Excess liquidity in the banks and financial institutions is going to push the inflation, and also the stock market speculation, up.
The 91-day Treasury Bills (TB) weighted average interest rates has dropped to bottom low of 0.0164 per cent yesterday on November 26, according to the central bank.
The lowest short term excess liquidity management tool – the 91-day TB –weighted average interest rates reflects low borrowing from the banks and financial institutions, which are parking their money at almost zero interest at the central bank.
The excess liquidity in one hand will fuel the inflation that is already expected to stand at two digit – due to CA election and its expenses – and increase the speculation in the stock market.
The 91-day Treasury Bills (TB) weighted average interest rates had stood at 9.65 per cent on January 11, 2011, due to tight liquidity then But the rate has dropped to the lowest on November 21, due to surplus liquidity at present.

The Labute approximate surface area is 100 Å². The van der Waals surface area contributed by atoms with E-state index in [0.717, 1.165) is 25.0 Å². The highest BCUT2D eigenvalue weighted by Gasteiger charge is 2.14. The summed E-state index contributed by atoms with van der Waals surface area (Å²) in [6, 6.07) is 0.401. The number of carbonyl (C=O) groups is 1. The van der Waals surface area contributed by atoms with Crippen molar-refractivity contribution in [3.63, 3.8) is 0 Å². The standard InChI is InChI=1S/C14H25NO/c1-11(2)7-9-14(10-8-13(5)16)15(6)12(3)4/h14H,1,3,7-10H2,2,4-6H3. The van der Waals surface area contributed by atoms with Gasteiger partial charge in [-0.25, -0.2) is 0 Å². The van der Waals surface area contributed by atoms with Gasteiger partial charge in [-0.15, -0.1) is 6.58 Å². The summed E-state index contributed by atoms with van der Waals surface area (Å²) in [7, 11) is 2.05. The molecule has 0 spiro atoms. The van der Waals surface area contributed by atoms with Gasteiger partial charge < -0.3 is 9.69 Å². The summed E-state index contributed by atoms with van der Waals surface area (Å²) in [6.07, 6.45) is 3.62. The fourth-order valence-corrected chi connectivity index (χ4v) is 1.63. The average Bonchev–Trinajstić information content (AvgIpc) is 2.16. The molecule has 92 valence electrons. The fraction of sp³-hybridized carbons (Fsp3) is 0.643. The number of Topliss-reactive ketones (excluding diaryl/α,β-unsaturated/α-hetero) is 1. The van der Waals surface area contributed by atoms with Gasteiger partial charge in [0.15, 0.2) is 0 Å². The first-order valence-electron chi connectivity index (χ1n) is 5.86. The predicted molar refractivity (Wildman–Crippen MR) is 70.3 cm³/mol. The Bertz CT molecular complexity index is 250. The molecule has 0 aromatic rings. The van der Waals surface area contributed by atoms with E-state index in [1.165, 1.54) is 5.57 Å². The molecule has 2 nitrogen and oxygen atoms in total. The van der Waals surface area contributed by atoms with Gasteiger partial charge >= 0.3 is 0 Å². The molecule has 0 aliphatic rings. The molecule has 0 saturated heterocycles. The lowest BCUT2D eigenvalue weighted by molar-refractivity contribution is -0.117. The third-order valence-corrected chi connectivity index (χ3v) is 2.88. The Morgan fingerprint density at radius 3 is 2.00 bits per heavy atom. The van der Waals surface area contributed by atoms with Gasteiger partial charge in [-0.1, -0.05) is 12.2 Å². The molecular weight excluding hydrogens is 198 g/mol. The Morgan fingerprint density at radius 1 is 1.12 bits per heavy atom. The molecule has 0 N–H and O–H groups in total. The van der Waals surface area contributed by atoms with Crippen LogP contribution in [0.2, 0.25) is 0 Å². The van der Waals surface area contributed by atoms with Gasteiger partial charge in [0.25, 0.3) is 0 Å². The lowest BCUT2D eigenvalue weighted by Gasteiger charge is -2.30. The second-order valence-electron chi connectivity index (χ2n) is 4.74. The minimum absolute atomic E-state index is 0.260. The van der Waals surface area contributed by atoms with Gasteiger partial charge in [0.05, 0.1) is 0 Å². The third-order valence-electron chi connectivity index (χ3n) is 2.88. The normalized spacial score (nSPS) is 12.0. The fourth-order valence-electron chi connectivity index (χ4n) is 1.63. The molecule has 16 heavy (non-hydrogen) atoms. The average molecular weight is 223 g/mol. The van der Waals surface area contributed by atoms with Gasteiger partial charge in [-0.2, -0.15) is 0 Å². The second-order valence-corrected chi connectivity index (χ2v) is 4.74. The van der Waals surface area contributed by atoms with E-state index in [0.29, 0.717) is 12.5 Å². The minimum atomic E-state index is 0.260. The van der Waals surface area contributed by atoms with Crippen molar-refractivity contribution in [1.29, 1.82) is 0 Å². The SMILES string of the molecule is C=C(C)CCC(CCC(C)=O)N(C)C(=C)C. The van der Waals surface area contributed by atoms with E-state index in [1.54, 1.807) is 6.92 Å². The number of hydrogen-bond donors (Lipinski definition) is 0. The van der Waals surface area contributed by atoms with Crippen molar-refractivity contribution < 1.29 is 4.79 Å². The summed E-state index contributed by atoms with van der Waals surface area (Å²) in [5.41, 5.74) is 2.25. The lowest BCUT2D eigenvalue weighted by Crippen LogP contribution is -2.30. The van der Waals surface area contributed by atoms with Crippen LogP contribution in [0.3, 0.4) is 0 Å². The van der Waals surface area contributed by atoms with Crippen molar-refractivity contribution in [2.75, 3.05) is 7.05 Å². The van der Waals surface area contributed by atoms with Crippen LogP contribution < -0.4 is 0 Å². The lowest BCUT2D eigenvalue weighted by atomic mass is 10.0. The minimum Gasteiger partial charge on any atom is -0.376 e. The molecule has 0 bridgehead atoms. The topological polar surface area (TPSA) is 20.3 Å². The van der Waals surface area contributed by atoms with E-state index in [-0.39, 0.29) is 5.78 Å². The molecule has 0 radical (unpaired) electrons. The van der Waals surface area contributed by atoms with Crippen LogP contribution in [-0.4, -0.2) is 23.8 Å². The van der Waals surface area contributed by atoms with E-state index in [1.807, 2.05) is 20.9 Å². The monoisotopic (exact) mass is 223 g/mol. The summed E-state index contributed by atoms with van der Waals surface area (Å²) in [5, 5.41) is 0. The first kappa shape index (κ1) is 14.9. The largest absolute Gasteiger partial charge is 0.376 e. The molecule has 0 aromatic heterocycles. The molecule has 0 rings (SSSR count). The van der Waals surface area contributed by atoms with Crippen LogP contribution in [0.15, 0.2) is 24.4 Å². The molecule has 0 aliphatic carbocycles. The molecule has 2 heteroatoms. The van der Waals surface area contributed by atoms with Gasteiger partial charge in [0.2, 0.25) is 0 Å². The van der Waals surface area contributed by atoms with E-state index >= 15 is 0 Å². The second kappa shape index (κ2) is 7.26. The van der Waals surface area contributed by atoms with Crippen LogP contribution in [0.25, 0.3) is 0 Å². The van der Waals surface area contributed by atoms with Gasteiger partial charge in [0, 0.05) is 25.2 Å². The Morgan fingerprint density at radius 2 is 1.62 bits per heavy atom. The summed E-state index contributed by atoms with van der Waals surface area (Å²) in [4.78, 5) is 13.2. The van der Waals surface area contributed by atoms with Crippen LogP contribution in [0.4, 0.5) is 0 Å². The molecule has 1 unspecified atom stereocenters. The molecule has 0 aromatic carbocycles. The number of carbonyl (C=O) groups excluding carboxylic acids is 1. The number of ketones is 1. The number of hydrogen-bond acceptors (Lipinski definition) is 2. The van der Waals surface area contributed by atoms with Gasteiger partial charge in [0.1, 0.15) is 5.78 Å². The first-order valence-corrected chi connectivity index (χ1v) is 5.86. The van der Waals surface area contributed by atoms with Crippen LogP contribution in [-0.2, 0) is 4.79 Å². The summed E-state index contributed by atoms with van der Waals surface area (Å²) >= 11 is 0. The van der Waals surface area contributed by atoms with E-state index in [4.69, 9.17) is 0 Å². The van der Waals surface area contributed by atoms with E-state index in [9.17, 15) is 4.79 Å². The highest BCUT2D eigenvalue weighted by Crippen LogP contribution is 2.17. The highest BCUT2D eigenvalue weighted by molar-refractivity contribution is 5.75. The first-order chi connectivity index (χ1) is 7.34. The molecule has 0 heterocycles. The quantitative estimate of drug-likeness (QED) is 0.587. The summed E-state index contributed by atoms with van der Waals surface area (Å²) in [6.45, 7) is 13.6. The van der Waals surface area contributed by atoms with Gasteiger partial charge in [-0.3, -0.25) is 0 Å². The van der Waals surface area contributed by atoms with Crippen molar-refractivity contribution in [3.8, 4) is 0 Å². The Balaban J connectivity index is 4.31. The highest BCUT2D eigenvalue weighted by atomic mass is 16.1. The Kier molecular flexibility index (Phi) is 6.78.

The central bank has issued reverse repo four times and is issuing the fifth Rs 10 billion-worth reverse repo today to absorb excess liquidity from the banks and financial institutions and contain the inflation. But reverse repo is a short term measure to suck the liquidity from the market as the liquidity will again flow back to the market soon. The banks and financial institutions purchase treasury bills from the central bank as they have excess liquidity and low lending.
The central bank has already absorbed Rs 35 billion from the market through reverse repo before the this fifth reverse repo in the current fiscal year. With today's reverse repoThe central bank has calculated that there is around Rs 50 billion liquidity in the banking system that will increase the inflationary pressure.